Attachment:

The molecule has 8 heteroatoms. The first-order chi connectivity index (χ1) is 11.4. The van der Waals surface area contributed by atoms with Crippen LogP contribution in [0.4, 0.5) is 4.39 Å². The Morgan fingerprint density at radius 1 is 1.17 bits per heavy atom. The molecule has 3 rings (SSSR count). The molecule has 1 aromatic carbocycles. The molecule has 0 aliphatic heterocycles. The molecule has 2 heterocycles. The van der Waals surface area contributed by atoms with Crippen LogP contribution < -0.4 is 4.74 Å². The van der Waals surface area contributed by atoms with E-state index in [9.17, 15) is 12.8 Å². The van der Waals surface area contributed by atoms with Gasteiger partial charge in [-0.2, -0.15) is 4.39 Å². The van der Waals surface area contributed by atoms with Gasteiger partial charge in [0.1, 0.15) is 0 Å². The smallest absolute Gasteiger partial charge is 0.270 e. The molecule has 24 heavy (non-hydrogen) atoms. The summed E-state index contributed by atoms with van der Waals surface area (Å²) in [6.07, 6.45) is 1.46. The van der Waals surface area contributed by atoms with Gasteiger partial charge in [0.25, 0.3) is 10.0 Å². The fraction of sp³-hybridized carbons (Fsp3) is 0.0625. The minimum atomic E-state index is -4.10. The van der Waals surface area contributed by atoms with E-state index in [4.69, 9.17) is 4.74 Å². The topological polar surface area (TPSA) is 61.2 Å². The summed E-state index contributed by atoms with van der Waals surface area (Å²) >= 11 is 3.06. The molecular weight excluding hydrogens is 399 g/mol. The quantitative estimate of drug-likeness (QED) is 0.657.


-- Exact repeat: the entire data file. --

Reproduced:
The molecule has 8 heteroatoms. The first-order chi connectivity index (χ1) is 11.4. The van der Waals surface area contributed by atoms with Crippen LogP contribution in [0.4, 0.5) is 4.39 Å². The Morgan fingerprint density at radius 1 is 1.17 bits per heavy atom. The molecule has 3 rings (SSSR count). The molecule has 1 aromatic carbocycles. The molecule has 0 aliphatic heterocycles. The molecule has 2 heterocycles. The van der Waals surface area contributed by atoms with Crippen LogP contribution < -0.4 is 4.74 Å². The van der Waals surface area contributed by atoms with E-state index in [9.17, 15) is 12.8 Å². The van der Waals surface area contributed by atoms with Gasteiger partial charge in [-0.2, -0.15) is 4.39 Å². The van der Waals surface area contributed by atoms with Gasteiger partial charge in [0.1, 0.15) is 0 Å². The smallest absolute Gasteiger partial charge is 0.270 e. The molecule has 24 heavy (non-hydrogen) atoms. The summed E-state index contributed by atoms with van der Waals surface area (Å²) in [6.07, 6.45) is 1.46. The van der Waals surface area contributed by atoms with Gasteiger partial charge in [0.25, 0.3) is 10.0 Å². The fraction of sp³-hybridized carbons (Fsp3) is 0.0625. The minimum atomic E-state index is -4.10. The van der Waals surface area contributed by atoms with E-state index in [4.69, 9.17) is 4.74 Å². The topological polar surface area (TPSA) is 61.2 Å². The summed E-state index contributed by atoms with van der Waals surface area (Å²) >= 11 is 3.06. The molecular weight excluding hydrogens is 399 g/mol. The quantitative estimate of drug-likeness (QED) is 0.657.